Archive for the ‘Blog Publishing’ Category

File Under: Blog Publishing, Web Apps

Massive WordPress Attack Targets Weak Admin Passwords

Image: CloudFlare

If you’re using the popular open source blogging tool WordPress to power your website, you may be vulnerable to a new web-based attack.

If your WordPress admin pages suddenly become sluggish, unreachable or you’re unable to log in there’s a good chance your site is being attacked.

According to CloudFlare CEO Matthew Prince, the attack is using brute force against WordPress’ admin pages using the old default username “admin” and then trying thousands of passwords. There’s nothing new about that approach, but what makes this attack different, and particularly potent, is that the attackers have some 90,000 unique IP addresses at their disposal.

For its part CloudFlare has pushed out an update that “detects the signature of the attack and stops it.”

Popular WordPress Host HostGator reports that it too has “seen over 90,000 IP addresses involved in this attack.”

WordPress creator Matt Mullenweg has also weighed in, pointing out that it’s been over three years since WordPress used the username “admin” as the default for new installations.

However, there are no doubt a great many sites that still have — whether they use it or not — the “admin” user account hanging around in WordPress. It’s also worth noting that, while this attack appears limited to trying the “admin” username, a more sophisticated approach could do the same thing, but with unique usernames — for example, find the most frequently used account name on the public site, assume it’s an admin account and run the same attack against the admin pages. So far that hasn’t happened.

“Here’s what I would recommend,” writes Mullenweg on his blog, “if you still use “admin” as a username on your blog, change it, use a strong password, if you’re on WP.com turn on two-factor authentication, and of course make sure you’re up to date on the latest version of WordPress.”

Unfortunately, given the number of IP addresses that seem to be at the attackers’ disposal, other common security measures — like tools that limit logins by IP address — aren’t going to be terribly effective against this attack. Short of getting rid of the default “admin” account (if it still exists), there isn’t a whole lot you can do to stop the attacks (unless you want to use a web application firewall like CloudFlare or ModSecurity). Be sure to contact your hosting company if you think your site has come under attack.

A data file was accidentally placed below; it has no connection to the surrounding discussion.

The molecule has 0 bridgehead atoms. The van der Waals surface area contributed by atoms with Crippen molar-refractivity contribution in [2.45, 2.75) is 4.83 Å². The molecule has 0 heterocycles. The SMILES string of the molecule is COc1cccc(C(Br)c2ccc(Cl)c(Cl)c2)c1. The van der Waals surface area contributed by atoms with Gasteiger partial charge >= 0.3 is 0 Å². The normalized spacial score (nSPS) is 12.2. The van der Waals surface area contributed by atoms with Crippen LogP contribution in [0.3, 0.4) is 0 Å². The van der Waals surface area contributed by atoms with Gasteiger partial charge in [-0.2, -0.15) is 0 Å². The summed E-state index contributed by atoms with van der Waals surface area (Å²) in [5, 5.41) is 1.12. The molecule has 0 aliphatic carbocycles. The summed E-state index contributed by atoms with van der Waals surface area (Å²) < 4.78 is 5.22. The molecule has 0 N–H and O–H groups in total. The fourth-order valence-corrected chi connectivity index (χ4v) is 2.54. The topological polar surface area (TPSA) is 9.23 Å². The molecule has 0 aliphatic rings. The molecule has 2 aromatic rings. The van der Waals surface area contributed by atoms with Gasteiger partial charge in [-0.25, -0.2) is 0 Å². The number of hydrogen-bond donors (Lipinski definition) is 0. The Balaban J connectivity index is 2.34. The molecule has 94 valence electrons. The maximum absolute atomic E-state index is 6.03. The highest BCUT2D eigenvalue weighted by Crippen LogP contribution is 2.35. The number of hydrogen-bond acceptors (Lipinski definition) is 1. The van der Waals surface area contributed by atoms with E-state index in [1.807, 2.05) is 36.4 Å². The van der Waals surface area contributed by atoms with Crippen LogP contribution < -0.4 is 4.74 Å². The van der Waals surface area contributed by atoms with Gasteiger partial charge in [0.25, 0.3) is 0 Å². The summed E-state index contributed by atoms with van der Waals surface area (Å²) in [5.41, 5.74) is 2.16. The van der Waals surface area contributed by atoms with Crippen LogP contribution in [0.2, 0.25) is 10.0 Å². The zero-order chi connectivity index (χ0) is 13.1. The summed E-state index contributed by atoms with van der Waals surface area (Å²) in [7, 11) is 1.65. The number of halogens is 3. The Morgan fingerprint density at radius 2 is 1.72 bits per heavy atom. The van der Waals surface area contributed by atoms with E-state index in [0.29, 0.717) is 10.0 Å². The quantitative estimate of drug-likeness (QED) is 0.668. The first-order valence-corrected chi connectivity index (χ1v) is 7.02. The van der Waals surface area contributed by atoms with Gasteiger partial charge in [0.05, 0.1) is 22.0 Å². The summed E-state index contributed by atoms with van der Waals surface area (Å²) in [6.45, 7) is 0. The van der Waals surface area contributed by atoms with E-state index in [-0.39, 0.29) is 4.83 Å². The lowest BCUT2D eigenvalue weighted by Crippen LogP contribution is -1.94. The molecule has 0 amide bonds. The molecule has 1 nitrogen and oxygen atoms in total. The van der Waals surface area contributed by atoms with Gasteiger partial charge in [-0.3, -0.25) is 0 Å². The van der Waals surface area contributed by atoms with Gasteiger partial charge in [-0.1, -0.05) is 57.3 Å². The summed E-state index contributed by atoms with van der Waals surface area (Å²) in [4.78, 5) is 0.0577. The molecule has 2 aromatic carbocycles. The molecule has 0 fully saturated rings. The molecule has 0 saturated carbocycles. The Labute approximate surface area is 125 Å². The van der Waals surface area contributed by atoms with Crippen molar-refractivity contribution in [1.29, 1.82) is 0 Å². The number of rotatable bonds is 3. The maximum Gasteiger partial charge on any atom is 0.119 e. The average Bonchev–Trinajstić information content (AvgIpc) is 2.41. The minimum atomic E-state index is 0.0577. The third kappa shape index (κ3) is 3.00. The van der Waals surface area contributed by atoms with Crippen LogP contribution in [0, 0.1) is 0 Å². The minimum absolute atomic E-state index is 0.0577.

Find Tweetable Sentences With ‘Save Publishing’

This post with tweetable sentences highlighted by Save Publishing. Image: Screenshot/Webmonkey

Ever wish you could quickly scan an article and find all the 140 character or less sentences so you could figure out which to post to Twitter? The idea had never occurred to me, but now that I’ve used the Save Publishing bookmarklet I have to admit, it actually is pretty darn useful.

Save Publishing is a bookmarklet that highlights any tweetable sentences on a given page. You can grab it from SavePublishing.com or head over to GitHub if you’d like to see the source (Save Publishing is written in CoffeeScript).

The bookmarklet is the work of former Harper’s editor Paul Ford, perhaps better known as @ftrain. Ford says the project started as a joke, but “now it’s serious and I use it all day.”

I expected the novelty to wear off quickly after I used it a few times, but now it’s been a few days and I still find myself using it. Sometimes the faintly ridiculous manages to become useful. What would make Save Publishing more useful is a way to use it within Twitter clients like Tweetbot, but thus far that’s not possible.

‘Interactive Guide’ Teaches the Basics of Good Web Typography

Good web typography needn’t be difficult, but typography can be a complicated and sometimes intimidating subject for newcomers.

To help you understand typography a bit better — and create better-looking websites with your new understanding — developer Tommi Kaikkonen created his Interactive Guide to Blog Typography. The guide offers a nice hand-holding walk through of the elements that make for good typography on the web, helping you not just make more readable sites, but understand why they’re more readable.

For most suggestions in Kaikkonen’s guide there’s an interactive button to toggle different line-heights, fonts and measures so you can see for yourself why those elements matter and how they contribute to making your site easier to read.

Among the suggestions in Kaikkonen’s guide are to set a readable measure (the number of characters on a line), frame content with white space (to put emphasis on the main part of the page), avoid pure black for text and, unless you really know what you’re doing, stick with just two different fonts.

There is one part of the guide we can’t totally endorse — the last suggestion, which is to use font-variant: small-caps; even if the font you’re using doesn’t actually have a small-caps variant. With some fonts — the traditional six fonts of web design, for example — you can get away with this, but if you’re using fancier fonts like those from Google Web Fonts or TypeKit this can make for some really awful results; proceed with caution on that one.

WordPress Brings Bitcoin to the Blogging Masses

WordPress earns a Bitcoin merit badge. Photo: Ben Ostrowsky/Flickr.

Upgrading your WordPress.com blog no longer requires a credit card or PayPal account. Starting today you can raid your virtual piggy bank to pay for WordPress upgrades with the digital currency Bitcoin.

The move makes WordPress one of the largest, most reputable online services to accept the fledgling Bitcoin currency.